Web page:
Man reportedly threatens to torch woman in hijab at University of Michigan

Man reportedly threatens to torch woman in hijab at University of Michigan
Source: Getty Images
Source: Getty Images

An unknown individual University of Michigan officials described as an inebriated 20 to 30-year-old white male approached a female student in downtown Ann Arbor on Friday night and threatened to set fire to her hijab, the Michigan Daily reported.

Posts to social media by members of the university community showed school officials sent out a crime alert for "intimidation" after the man "demanded she remove her hijab or he would set her on fire with a lighter."

"She complied and left the area," the alert continued. "The Ann Arbor Police are actively investigating."

In September, BuzzFeed reported unknown parties had posted fliers on the University of Michigan campus spreading racist lies about black men and denouncing interracial dating, and in another incident, spray-painted the words "KKK" and "Leave Niggers" on a building.

Since the election of Republican Donald Trump as president on Tuesday night, social media users, journalists and others have recorded numerous acts of racial intimidation or politically-motivated violence.

Thousands have turned out in protests across the country to denounce Trump's widely unexpected rise to power, and in particular accusations of his "gross misogyny, unscrupulous business practicesunabashed nativism  and lying." In some cases protests have broken out into outright violence from both demonstrators and authorities, with vandalism, fighting and arrests.

How much do you trust the information in this article?

Tom McKay

Tom is a staff writer at Mic, covering national politics, media, policing and the war on drugs. He is based in New York and can be reached at tmckay@mic.com.

MORE FROM

Man with Nazi tattoos at Cleveland Indians game sparks outrage. The Indians’ mascot is still racist.

Swastikas are bad. So is Chief Wahoo.

Baton Rouge police chief resigns after a year of political turmoil over Alton Sterling shooting

Baton Rouge's mayor had campaigned on a promise to replace the city's police chief, in the wake of Alton Sterling's shooting death.

‘Whose Streets?’ film highlights Ferguson activists’ battle with the trauma of protests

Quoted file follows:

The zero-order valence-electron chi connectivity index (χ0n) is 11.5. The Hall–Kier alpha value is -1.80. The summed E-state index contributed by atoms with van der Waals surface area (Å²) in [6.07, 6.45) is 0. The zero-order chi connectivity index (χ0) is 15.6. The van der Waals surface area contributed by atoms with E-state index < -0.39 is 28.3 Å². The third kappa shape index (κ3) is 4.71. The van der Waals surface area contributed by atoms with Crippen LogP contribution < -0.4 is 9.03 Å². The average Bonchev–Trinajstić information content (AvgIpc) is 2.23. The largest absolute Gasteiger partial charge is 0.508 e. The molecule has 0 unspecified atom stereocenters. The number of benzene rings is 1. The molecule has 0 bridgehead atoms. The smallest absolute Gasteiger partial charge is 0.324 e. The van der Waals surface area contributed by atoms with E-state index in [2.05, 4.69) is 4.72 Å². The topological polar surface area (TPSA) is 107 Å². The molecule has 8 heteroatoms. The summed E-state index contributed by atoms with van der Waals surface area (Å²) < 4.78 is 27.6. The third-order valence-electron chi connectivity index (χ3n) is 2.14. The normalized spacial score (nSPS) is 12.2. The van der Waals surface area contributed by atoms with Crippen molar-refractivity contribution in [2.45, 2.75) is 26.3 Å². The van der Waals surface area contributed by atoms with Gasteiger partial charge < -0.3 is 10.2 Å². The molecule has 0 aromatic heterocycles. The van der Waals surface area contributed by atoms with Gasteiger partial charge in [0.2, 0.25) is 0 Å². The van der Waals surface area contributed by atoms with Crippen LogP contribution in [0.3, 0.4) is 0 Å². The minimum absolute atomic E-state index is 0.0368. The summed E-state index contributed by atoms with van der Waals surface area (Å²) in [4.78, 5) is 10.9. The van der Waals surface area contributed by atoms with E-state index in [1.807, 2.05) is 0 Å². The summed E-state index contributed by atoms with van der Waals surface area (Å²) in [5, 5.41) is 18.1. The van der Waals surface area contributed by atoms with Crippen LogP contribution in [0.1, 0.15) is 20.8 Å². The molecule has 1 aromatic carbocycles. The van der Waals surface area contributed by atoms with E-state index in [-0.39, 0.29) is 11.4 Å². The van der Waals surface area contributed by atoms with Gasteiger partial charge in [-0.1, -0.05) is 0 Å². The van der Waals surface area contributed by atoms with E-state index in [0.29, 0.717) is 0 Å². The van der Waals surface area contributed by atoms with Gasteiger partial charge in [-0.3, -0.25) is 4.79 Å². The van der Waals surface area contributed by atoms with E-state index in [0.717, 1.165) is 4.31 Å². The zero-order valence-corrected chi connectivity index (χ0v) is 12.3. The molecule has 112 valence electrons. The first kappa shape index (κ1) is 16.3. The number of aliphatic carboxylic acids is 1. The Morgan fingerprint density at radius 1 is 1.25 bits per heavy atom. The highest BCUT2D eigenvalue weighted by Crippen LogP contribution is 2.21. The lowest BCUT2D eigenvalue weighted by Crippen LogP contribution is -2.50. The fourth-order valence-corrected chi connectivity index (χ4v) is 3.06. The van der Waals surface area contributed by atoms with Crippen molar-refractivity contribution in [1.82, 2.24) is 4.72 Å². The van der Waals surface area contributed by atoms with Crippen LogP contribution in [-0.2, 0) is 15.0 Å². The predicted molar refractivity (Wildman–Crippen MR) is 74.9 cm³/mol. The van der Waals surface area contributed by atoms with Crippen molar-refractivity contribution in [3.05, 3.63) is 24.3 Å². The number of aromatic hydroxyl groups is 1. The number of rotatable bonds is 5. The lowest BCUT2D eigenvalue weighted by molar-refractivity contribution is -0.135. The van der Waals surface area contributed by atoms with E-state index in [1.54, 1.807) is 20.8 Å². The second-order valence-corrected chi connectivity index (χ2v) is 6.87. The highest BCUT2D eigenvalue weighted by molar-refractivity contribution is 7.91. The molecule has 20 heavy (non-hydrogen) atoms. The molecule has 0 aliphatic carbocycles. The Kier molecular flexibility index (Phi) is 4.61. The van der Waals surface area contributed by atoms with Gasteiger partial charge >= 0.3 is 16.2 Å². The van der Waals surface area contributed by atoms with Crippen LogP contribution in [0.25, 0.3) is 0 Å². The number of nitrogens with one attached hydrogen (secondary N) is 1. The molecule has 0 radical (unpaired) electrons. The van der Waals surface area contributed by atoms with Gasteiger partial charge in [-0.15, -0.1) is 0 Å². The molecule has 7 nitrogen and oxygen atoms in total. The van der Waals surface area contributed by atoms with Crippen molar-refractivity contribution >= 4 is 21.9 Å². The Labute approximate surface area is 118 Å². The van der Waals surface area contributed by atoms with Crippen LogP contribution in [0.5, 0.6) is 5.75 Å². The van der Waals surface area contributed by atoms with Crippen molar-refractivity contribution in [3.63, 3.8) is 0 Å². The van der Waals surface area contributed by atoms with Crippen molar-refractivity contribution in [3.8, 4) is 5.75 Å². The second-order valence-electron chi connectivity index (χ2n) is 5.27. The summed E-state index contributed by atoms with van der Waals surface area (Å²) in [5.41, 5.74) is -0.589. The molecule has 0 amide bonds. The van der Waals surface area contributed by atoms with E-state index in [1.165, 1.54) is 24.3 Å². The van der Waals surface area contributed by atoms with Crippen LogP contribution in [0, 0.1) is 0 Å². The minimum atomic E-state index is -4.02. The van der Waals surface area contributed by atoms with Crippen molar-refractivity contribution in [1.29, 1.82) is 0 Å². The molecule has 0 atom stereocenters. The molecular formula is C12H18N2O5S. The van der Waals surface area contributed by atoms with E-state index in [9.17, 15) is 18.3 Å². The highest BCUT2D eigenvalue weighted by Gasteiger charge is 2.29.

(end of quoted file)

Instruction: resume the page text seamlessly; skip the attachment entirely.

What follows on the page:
Brittany Ferrell, an organizer of the Ferguson Uprising, says a new documentary about Black Lives Matter protests shows why activists should be more intentional about checking in on each other.

Minneapolis police chief resigns after fatal shooting of Australian woman

Minneapolis Police Chief Janeé Harteau announced in a Facebook post that she is stepping aside.

Mentally ill prisoners in Louisiana forced to bark like dogs for food, lawsuit claims

Investigators came. Everyone was told not to speak to them.

Philando Castile’s mother supports Justine Damond’s family at march in Minneapolis

"We're just here to support the family," she said. "That's all."

Man with Nazi tattoos at Cleveland Indians game sparks outrage. The Indians’ mascot is still racist.

Swastikas are bad. So is Chief Wahoo.

Baton Rouge police chief resigns after a year of political turmoil over Alton Sterling shooting

Baton Rouge's mayor had campaigned on a promise to replace the city's police chief, in the wake of Alton Sterling's shooting death.

‘Whose Streets?’ film highlights Ferguson activists’ battle with the trauma of protests

Brittany Ferrell, an organizer of the Ferguson Uprising, says a new documentary about Black Lives Matter protests shows why activists should be more intentional about checking in on each other.

Minneapolis police chief resigns after fatal shooting of Australian woman

Minneapolis Police Chief Janeé Harteau announced in a Facebook post that she is stepping aside.

Mentally ill prisoners in Louisiana forced to bark like dogs for food, lawsuit claims

Investigators came. Everyone was told not to speak to them.

Philando Castile’s mother supports Justine Damond’s family at march in Minneapolis

"We're just here to support the family," she said. "That's all."